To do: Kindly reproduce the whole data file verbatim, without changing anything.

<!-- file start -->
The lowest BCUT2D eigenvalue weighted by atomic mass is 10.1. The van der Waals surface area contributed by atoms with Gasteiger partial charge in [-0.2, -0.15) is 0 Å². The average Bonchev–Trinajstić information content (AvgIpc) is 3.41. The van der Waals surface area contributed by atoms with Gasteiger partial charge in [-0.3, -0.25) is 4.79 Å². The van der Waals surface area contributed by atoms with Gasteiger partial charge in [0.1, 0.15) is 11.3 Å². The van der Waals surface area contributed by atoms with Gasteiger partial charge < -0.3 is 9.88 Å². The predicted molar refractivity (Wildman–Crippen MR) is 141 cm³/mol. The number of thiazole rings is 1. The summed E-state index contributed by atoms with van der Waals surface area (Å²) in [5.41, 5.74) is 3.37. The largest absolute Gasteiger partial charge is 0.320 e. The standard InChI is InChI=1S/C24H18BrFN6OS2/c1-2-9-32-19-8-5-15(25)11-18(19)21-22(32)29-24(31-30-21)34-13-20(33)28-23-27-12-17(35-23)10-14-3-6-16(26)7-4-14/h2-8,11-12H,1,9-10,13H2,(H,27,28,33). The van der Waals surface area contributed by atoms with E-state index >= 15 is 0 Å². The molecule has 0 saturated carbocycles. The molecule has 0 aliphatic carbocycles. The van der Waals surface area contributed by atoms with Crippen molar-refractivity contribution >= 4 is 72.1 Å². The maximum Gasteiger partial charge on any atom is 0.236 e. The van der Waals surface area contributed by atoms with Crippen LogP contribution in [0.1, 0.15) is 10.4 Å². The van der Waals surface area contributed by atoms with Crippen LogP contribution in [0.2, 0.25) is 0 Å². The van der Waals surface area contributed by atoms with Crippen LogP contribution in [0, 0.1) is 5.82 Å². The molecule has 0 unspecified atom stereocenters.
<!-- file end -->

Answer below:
The lowest BCUT2D eigenvalue weighted by atomic mass is 10.1. The van der Waals surface area contributed by atoms with Gasteiger partial charge in [-0.2, -0.15) is 0 Å². The average Bonchev–Trinajstić information content (AvgIpc) is 3.41. The van der Waals surface area contributed by atoms with Gasteiger partial charge in [-0.3, -0.25) is 4.79 Å². The van der Waals surface area contributed by atoms with Gasteiger partial charge in [0.1, 0.15) is 11.3 Å². The van der Waals surface area contributed by atoms with Gasteiger partial charge < -0.3 is 9.88 Å². The predicted molar refractivity (Wildman–Crippen MR) is 141 cm³/mol. The number of thiazole rings is 1. The summed E-state index contributed by atoms with van der Waals surface area (Å²) in [5.41, 5.74) is 3.37. The largest absolute Gasteiger partial charge is 0.320 e. The standard InChI is InChI=1S/C24H18BrFN6OS2/c1-2-9-32-19-8-5-15(25)11-18(19)21-22(32)29-24(31-30-21)34-13-20(33)28-23-27-12-17(35-23)10-14-3-6-16(26)7-4-14/h2-8,11-12H,1,9-10,13H2,(H,27,28,33). The van der Waals surface area contributed by atoms with E-state index >= 15 is 0 Å². The molecule has 0 saturated carbocycles. The molecule has 0 aliphatic carbocycles. The van der Waals surface area contributed by atoms with Crippen molar-refractivity contribution >= 4 is 72.1 Å². The maximum Gasteiger partial charge on any atom is 0.236 e. The van der Waals surface area contributed by atoms with Crippen LogP contribution in [0.1, 0.15) is 10.4 Å². The van der Waals surface area contributed by atoms with Crippen LogP contribution in [0.2, 0.25) is 0 Å². The van der Waals surface area contributed by atoms with Crippen LogP contribution in [0, 0.1) is 5.82 Å². The molecule has 0 unspecified atom stereocenters.